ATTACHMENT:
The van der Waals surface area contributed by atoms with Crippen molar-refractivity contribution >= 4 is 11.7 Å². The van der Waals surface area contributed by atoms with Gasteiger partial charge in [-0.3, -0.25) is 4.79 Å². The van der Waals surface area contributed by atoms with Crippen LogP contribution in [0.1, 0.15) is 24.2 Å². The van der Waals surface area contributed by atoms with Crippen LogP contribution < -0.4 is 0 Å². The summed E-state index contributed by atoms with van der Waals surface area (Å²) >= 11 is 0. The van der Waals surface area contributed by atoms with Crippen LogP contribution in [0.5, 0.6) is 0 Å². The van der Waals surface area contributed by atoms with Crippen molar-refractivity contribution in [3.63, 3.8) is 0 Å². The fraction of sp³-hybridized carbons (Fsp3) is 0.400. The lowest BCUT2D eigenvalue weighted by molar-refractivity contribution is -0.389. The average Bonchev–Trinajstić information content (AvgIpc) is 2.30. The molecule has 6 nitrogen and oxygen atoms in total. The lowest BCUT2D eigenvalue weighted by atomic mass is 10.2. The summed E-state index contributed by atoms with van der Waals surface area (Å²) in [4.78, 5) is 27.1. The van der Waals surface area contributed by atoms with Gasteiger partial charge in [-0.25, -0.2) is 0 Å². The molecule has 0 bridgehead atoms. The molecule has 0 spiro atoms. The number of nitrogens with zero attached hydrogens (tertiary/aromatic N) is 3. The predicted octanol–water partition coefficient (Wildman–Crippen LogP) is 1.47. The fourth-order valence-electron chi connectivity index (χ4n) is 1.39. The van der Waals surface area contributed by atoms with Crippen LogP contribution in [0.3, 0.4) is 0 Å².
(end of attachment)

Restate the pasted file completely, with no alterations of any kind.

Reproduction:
The van der Waals surface area contributed by atoms with Crippen molar-refractivity contribution >= 4 is 11.7 Å². The van der Waals surface area contributed by atoms with Gasteiger partial charge in [-0.3, -0.25) is 4.79 Å². The van der Waals surface area contributed by atoms with Crippen LogP contribution in [0.1, 0.15) is 24.2 Å². The van der Waals surface area contributed by atoms with Crippen LogP contribution < -0.4 is 0 Å². The summed E-state index contributed by atoms with van der Waals surface area (Å²) >= 11 is 0. The van der Waals surface area contributed by atoms with Crippen LogP contribution in [0.5, 0.6) is 0 Å². The van der Waals surface area contributed by atoms with Crippen molar-refractivity contribution in [3.63, 3.8) is 0 Å². The fraction of sp³-hybridized carbons (Fsp3) is 0.400. The lowest BCUT2D eigenvalue weighted by molar-refractivity contribution is -0.389. The average Bonchev–Trinajstić information content (AvgIpc) is 2.30. The molecule has 6 nitrogen and oxygen atoms in total. The lowest BCUT2D eigenvalue weighted by atomic mass is 10.2. The summed E-state index contributed by atoms with van der Waals surface area (Å²) in [4.78, 5) is 27.1. The van der Waals surface area contributed by atoms with Gasteiger partial charge in [-0.25, -0.2) is 0 Å². The molecule has 0 bridgehead atoms. The molecule has 0 spiro atoms. The number of nitrogens with zero attached hydrogens (tertiary/aromatic N) is 3. The predicted octanol–water partition coefficient (Wildman–Crippen LogP) is 1.47. The fourth-order valence-electron chi connectivity index (χ4n) is 1.39. The van der Waals surface area contributed by atoms with Crippen LogP contribution in [0.3, 0.4) is 0 Å².